Why is it often difficult for managers to bring about major change in their organization? What, if anything, can a manager do to improve the chances of a successful organizational change?
Change management refers to a strategy applied by organizations in order to modulate people and cooperative units from their current state to a desired state (Balogun 2006).
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Change management also refers to an administration framework used by organizations to implement new processes, revise structural design, and reorient corporate culture. It aims at eliminating bureaucracy in management of organizations (Weil 2002). Organizational change management addresses human resource aspects in organizations because all activities revolve around organizational workforce.
Effective change management in an organization involves understanding the change process, communicating the need for implementing change to all stakeholders, identifying possible obstacles, and working towards getting support from employees. The process of organizational change management involves four key steps namely assessment, planning, implementation and evaluation (Weil 2002).
One of the cardinal rules in organizational change management is to desist from forcing change on people. It is important to ensure that people are ready for real, feasible, and computable change. Effective change management in an organization requires competent leaders who provide necessary motivation, support, and assurance to employees (Balogun 2006).
In most cases, implementing change in an organization is a nightmare because of resistance from workers under different departments, thus failing to meet set targets. Managers and business leaders often face numerous challenges in implementing change in organizations. Many factors contribute to poor results by managers, most of which stem from within the organizations (Balogun 2006). The first contributing factor is poor understanding and interpretation of the change process.
The change process is often complex and necessitates full comprehension of all demands associated with the process (Balogun 2006). For example, the projects created by automobile companies Toyota and Ford under the names Toyota-ism and Ford-ism respectively demonstrated poor understanding of change management. The two automakers wanted to improve their employee productivity through limiting the time they needed to complete tasks (Weil 2002).
The changes failed in both companies as essential considerations in change process did not apply. Some essential considerations the two companies failed to make before implementing change include objectives of proposed change, reasons for effecting change, as well as criteria of determining success of effected changes. It is also important to identify individuals who are likely to be affected by the change, their possible reactions, and best ways of responding to reactions (Balogun 2006).
Another important consideration is identification of organizational potential to implement change. This entails identifying changes that an organization can implement on its own, those that require external help, and possible avenues for such help (Weil 2002). The second reason why managers fail to implement change in organizations is lack of regular outlines, communication systems, and fundamental paraphernalia for managing change.
This is a challenge to managers because employees and other stakeholders are not familiar with change implementation strategies. It is important to have a universal set of explanations, strategies, and development blueprint within an organization (Balogun 2006). For example, when an organization develops its structure and corporate culture without defining how change will apply, individuals responsible for implementing change, and approaches for doing it, managers are bound to have a hard time when need for change arises.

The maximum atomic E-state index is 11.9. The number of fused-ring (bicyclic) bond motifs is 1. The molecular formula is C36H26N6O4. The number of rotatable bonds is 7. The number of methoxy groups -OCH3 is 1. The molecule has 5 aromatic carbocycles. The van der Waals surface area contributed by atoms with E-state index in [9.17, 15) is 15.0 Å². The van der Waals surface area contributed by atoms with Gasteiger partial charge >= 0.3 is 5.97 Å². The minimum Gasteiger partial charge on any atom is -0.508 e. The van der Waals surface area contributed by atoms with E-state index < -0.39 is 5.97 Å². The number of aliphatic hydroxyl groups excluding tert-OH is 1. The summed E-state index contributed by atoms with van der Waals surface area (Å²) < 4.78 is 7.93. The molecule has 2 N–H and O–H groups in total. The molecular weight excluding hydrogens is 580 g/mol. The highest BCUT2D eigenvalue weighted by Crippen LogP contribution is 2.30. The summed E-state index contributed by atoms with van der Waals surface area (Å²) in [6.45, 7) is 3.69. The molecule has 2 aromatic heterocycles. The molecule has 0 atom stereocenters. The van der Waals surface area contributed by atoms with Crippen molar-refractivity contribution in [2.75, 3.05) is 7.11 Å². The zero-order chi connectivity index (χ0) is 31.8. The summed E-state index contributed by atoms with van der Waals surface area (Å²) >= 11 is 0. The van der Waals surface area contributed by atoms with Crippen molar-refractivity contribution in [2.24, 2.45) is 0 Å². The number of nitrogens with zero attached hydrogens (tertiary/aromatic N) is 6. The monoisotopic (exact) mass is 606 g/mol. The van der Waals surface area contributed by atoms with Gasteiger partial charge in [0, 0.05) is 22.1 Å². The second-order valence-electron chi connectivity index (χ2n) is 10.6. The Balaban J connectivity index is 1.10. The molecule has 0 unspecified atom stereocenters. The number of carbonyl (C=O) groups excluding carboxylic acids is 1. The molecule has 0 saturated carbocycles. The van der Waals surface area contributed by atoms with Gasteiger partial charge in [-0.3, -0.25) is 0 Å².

A clear outline will eliminate employee resistance to change, as they analyze change before its implementation. This also entails identification of individuals responsible for effective change management (Balogun 2006).
In most organizations, managers are responsible for change management and act as reference points for shareholders whenever issues related to change management arise within an organization. Finally, managers may fail to effectively, implement change due to organizational structure and corporate culture (Weil 2002). During development of a business plan that determines how an organization will be structured and the corporate culture it will develop, it is important to incorporate aspects of change management.
Many organizations apply change management as an add-on instead of something that ought to be part of the organizational culture. Change happens all the time and an organization cannot afford to shy away from developing strategies that facilitate effective change management (Weil 2002).
For example, when developing an organization’s corporate values, it is important to include values that focus on numerous objectives that promote effective change management. It is also important to ensure that employees’ at all structural levels within the organization have good knowledge of change management, and their responsibilities in implementing change (Balogun 2006). Despite presence of organizational challenges, managers should strive to apply their skills and competencies in achieving success.
Balogun, J 2006, Managing Change: Steering A Course Between Intended Strategies And Unanticipated Outcomes, Elsevier Publishers, New York.
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Burnes, B 2004, Managing Change: A Strategic Approach To Organizational Dynamics, Cengage Learning, New York.
Weil, S 2002, Post-Bureaucracy And Change Management, Cengage Learning, New York.